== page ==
The only era the Tennessee Titans franchise has ever known came to and end Monday morning after nearly 54 years as franchise owner K.S. "Bud" Adams died this morning in Houston. He was 90.
Adams founded the team as the Houston Oilers in 1959 as part of the American Football League, which began play in 1960 with eight teams and owners who became known as "The Foolish Club" for attempting to take on the established National Football League.
Adams, along with founding AFL owners Lamar Hunt of the Kansas City Chiefs (Dallas Texans originally) and Ralph Wilson of the Buffalo Bills saw the project through to a merger with the NFL a decade later that turned their initial $25,000 investment into a multi-million dollar success.
Adams' Oilers were the dominant team in he early days of the AFL winning the league's first two titles in 1960 and '61.
During his time, Adams endured many ups and downs with the franchise with highlights including the Luv Ya Blue era of the late '70s with Coach Bum Phillips , who ironically died this past weekend.
Other highs included making seven straight postseason appearances in the '80s and '90s with quarterback Warren Moon, and linemen that included current Titans head coach Mike Munchak and current offensive line coach Bruce Matthews. All three are in the Pro Football Hall of Fame.
But Adams biggest move other than founding the franchise and merging it with the NFL was his move to Tennessee in 1997. It marked the firs major professional sports team to call Tennessee home. The transition culminated with the franchise's only Super Bowl appearance following the 1999 season. That was also the team's first year as the Titans and first season in its current stadium home now known as LP Field.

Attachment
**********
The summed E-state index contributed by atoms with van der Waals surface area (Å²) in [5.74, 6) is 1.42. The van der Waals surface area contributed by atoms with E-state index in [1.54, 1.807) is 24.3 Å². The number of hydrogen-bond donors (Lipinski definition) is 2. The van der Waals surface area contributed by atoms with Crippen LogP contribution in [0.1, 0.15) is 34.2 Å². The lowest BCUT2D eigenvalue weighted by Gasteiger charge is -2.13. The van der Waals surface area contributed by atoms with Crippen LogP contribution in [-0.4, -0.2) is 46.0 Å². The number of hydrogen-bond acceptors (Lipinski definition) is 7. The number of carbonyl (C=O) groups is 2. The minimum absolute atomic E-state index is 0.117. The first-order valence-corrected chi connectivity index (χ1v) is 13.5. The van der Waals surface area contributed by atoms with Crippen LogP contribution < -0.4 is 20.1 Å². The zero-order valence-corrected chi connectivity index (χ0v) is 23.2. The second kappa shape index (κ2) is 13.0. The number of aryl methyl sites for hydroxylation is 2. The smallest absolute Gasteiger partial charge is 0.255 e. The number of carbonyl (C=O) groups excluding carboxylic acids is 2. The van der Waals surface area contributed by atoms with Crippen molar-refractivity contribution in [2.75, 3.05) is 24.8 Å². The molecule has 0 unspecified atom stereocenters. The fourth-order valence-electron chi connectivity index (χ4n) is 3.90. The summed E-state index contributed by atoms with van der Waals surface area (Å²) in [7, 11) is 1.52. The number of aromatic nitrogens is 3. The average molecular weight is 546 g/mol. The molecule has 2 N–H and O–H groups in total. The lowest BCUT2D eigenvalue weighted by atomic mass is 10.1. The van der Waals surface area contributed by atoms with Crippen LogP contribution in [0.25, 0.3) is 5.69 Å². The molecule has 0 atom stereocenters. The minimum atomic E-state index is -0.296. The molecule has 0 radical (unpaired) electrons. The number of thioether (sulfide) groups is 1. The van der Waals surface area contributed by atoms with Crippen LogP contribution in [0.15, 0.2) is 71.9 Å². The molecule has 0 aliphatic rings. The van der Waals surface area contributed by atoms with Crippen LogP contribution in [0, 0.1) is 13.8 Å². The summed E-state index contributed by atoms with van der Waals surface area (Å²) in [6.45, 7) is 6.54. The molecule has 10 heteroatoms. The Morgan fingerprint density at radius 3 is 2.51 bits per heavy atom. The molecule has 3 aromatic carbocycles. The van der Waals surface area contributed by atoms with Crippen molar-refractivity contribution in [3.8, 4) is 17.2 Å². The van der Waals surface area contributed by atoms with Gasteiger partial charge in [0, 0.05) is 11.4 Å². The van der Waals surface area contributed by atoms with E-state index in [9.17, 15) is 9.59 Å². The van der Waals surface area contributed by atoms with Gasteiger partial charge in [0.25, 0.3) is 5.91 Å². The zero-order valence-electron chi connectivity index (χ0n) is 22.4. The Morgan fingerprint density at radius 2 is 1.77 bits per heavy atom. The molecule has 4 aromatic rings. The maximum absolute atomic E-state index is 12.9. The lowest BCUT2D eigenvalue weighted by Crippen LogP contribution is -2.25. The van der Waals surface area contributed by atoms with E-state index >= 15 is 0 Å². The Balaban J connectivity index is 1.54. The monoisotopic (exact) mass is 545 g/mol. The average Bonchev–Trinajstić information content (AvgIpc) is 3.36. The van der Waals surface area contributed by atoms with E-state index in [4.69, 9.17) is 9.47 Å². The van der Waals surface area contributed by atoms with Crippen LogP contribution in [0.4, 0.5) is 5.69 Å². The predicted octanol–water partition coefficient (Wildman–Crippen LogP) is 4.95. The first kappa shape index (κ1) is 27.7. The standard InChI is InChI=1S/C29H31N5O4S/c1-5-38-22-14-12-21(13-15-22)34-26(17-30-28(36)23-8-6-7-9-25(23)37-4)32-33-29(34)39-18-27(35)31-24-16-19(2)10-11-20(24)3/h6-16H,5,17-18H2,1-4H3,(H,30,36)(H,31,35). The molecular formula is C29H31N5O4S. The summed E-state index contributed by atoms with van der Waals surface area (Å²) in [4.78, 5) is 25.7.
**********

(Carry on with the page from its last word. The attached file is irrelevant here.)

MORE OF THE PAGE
The arrival of the Titans and the NHL expansion Nashville Predators in 1998 signaled a new day for Nashville, as the city became recognized as a viable and legitimate metropolitan city due in part to the pro sports coming to town. Adams and then Nashville Mayor Phil Bredesen were instrumental in making the Titans and pro sports a reality in Music City.
In recent years and especially following the death of his wife Nancy in 2009, Adams took less of a role in the day-to-day operation of the club. His declining health and being 800 miles away from the club played a huge role in that.
Back in 2011, Adams told The Nashville Ledger that he had a succession plan in place that included his grandson Kenneth Adams IV playing a vital role in running the Titans.
“I think he’s gonna develop into being one of our leaders down the road,” Bud Adams said in a 2011 interview. “I think he likes what he’s doing, and he works absolutely hard."
The younger Adams, now 28, began learning the ropes of virtually every aspect of the organization in 2006 after graduating from The University of The South.
Also, the families of Adams two surviving daughters, Susie Smith and Amy Strunk, will also inherit a share of the team. Past indications are that neither of them has an interest in running the daily operations of the club.